And then there’s legal — even standard — but unfair. Berry Gordy had a template that more than one JV later followed: artists were signed to Motown or one of its subsidiary labels, and to Motown’s management arm International Talent Management, and signed to Motown’s Jobete publishing. Not illegal, just a lot of different ways the company is getting paid before the artist does. Diddy managed his Hitmen producers, signed his artists to his own publishing company, and was credited as an engineer, mixer, producer, songwriter and executive producer on most albums. But he wasn’t the only label head who did business that way.

In Kelis’ case, the “33/33/33” promise is confusing: Kelis says both that she didn’t make any money from her first two albums, and that Pharrell “stole” her publishing. Kelis only co-wrote three songs on her debut album, Kaleidoscope. Chad Hugo and Pharrell Williams wrote the rest, were getting paid as producers, getting extra points as executive producers, and were also featured artists on the album as NERD. Kelis co-wrote a majority of her sophomore album, Wanderland, but the project wasn’t released in the U.S. until 2009 due to conflict with her label, Virgin. Even without knowing the details of publishing splits or how her label was paying her, it would have been difficult to construct an equation in which the Neptunes didn’t receive the lion’s share of both royalties and back-end money, so an even three-way split was unrealistic. But the details of recoupment, songwriting splits, and multiple roles the Neptunes were being paid for may not have been sufficiently explained to Kelis. 

In best case scenarios, if an artist has a terrible deal initially, they gain the leverage after a successful debut to renegotiate better terms or even to leave for another label (as *NSYNC did for No Strings Attached — get the title now?). Worst case, they’re stuck fighting for their creative and financial freedom indefinitely. (See: The Artist Formerly Known As Prince). In the cases of Kelis and Mase, Mase successfully renegotiated before his sophomore effort Double Up, but then left New York — and the business — without even promoting the project. Kelis signed to the Neptunes’ Star Trak label for 2003’s Tasty, her most successful LP to date, but she notably only mentioned her first two albums in her interview, so perhaps she felt that deal was equitable.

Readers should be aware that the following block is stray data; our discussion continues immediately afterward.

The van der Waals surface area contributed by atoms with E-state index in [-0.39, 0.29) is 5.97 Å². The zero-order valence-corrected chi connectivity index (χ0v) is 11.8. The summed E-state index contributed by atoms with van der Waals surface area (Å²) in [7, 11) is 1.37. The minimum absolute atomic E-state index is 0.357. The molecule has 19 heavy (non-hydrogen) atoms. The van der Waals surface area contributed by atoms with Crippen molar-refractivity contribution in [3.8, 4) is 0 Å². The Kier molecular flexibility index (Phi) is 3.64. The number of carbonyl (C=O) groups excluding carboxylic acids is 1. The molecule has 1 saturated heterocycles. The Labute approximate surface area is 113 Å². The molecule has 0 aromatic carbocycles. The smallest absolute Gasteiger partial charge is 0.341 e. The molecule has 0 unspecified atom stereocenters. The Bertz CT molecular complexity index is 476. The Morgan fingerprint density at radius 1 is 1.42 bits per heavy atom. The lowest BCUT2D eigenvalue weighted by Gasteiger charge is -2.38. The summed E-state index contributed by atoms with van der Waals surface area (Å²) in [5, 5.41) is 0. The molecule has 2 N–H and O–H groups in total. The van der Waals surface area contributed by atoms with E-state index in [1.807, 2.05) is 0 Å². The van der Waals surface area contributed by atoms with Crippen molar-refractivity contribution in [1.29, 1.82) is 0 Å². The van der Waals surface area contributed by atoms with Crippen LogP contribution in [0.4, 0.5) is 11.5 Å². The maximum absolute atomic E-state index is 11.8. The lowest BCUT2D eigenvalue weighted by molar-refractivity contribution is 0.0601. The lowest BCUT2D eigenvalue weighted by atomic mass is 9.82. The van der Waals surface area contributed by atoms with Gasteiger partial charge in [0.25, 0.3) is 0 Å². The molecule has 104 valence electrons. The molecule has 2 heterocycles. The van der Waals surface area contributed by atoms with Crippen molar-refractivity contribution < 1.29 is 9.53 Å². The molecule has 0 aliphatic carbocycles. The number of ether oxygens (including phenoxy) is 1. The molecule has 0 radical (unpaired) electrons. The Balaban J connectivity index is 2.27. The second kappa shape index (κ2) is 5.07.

In the last decade, the rise of digital music has helped level the playing field; artists are more informed, more empowered, and don’t automatically look to labels deals as their first option. They can create a fan base, build an audience and even tour while remaining self-contained, and come to the table with their own terms when time to consider a larger partnership. And contrary to some current schools of thought, major labels are still relevant if you need radio budgets and infrastructure.

Ultimately, though, the music business is a business, with stakeholders and bottom lines (even Combs and Bad Boy were accountable to parent company Arista Records). Part of the outrage on behalf of both Kelis and Mase is that they were played by people who are supposed to be friends — family even. Unfortunately, there’s not a hard and fast answer on where the line is between giving someone a chance and protecting your investment, and taking advantage of someone who doesn’t know better. So kids, watch your back: Industry Rule No. 4080 will in some way be in effect as long as there’s an industry.